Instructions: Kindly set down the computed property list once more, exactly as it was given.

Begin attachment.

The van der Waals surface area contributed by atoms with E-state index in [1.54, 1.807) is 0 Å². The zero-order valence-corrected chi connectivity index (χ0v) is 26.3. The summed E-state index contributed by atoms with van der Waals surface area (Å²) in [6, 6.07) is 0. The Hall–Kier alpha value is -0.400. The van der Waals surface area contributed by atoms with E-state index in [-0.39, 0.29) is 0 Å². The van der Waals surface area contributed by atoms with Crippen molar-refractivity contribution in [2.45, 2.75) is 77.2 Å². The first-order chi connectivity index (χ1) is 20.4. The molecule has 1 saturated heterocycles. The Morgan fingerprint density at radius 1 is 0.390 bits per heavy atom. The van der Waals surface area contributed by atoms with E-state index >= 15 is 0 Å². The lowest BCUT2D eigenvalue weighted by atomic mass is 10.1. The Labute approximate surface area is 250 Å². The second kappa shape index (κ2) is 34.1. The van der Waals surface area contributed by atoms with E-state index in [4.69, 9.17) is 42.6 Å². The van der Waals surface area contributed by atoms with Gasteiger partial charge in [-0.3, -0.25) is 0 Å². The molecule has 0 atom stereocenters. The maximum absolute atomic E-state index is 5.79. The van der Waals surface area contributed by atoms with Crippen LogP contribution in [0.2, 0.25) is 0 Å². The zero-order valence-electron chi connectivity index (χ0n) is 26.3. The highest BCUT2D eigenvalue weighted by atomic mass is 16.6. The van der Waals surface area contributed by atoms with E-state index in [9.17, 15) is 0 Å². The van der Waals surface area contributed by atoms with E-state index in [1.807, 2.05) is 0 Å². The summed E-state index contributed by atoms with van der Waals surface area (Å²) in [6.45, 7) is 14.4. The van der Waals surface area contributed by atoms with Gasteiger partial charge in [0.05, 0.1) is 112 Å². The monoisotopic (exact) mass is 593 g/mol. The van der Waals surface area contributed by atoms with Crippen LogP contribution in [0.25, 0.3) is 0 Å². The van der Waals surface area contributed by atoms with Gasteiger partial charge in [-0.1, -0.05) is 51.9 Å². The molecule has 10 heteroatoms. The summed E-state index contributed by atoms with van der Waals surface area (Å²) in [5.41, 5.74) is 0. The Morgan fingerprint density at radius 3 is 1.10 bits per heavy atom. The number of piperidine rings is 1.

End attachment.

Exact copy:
The van der Waals surface area contributed by atoms with E-state index in [1.54, 1.807) is 0 Å². The zero-order valence-corrected chi connectivity index (χ0v) is 26.3. The summed E-state index contributed by atoms with van der Waals surface area (Å²) in [6, 6.07) is 0. The Hall–Kier alpha value is -0.400. The van der Waals surface area contributed by atoms with E-state index in [-0.39, 0.29) is 0 Å². The van der Waals surface area contributed by atoms with Crippen molar-refractivity contribution in [2.45, 2.75) is 77.2 Å². The first-order chi connectivity index (χ1) is 20.4. The molecule has 1 saturated heterocycles. The Morgan fingerprint density at radius 1 is 0.390 bits per heavy atom. The van der Waals surface area contributed by atoms with E-state index >= 15 is 0 Å². The lowest BCUT2D eigenvalue weighted by atomic mass is 10.1. The Labute approximate surface area is 250 Å². The second kappa shape index (κ2) is 34.1. The van der Waals surface area contributed by atoms with E-state index in [4.69, 9.17) is 42.6 Å². The van der Waals surface area contributed by atoms with Gasteiger partial charge in [-0.3, -0.25) is 0 Å². The molecule has 0 atom stereocenters. The maximum absolute atomic E-state index is 5.79. The van der Waals surface area contributed by atoms with Crippen LogP contribution in [0.2, 0.25) is 0 Å². The zero-order valence-electron chi connectivity index (χ0n) is 26.3. The highest BCUT2D eigenvalue weighted by atomic mass is 16.6. The van der Waals surface area contributed by atoms with E-state index in [9.17, 15) is 0 Å². The van der Waals surface area contributed by atoms with E-state index in [1.807, 2.05) is 0 Å². The summed E-state index contributed by atoms with van der Waals surface area (Å²) in [6.45, 7) is 14.4. The van der Waals surface area contributed by atoms with Gasteiger partial charge in [0.05, 0.1) is 112 Å². The monoisotopic (exact) mass is 593 g/mol. The van der Waals surface area contributed by atoms with Crippen LogP contribution in [0.25, 0.3) is 0 Å². The van der Waals surface area contributed by atoms with Gasteiger partial charge in [-0.1, -0.05) is 51.9 Å². The molecule has 10 heteroatoms. The summed E-state index contributed by atoms with van der Waals surface area (Å²) in [5.41, 5.74) is 0. The Morgan fingerprint density at radius 3 is 1.10 bits per heavy atom. The number of piperidine rings is 1.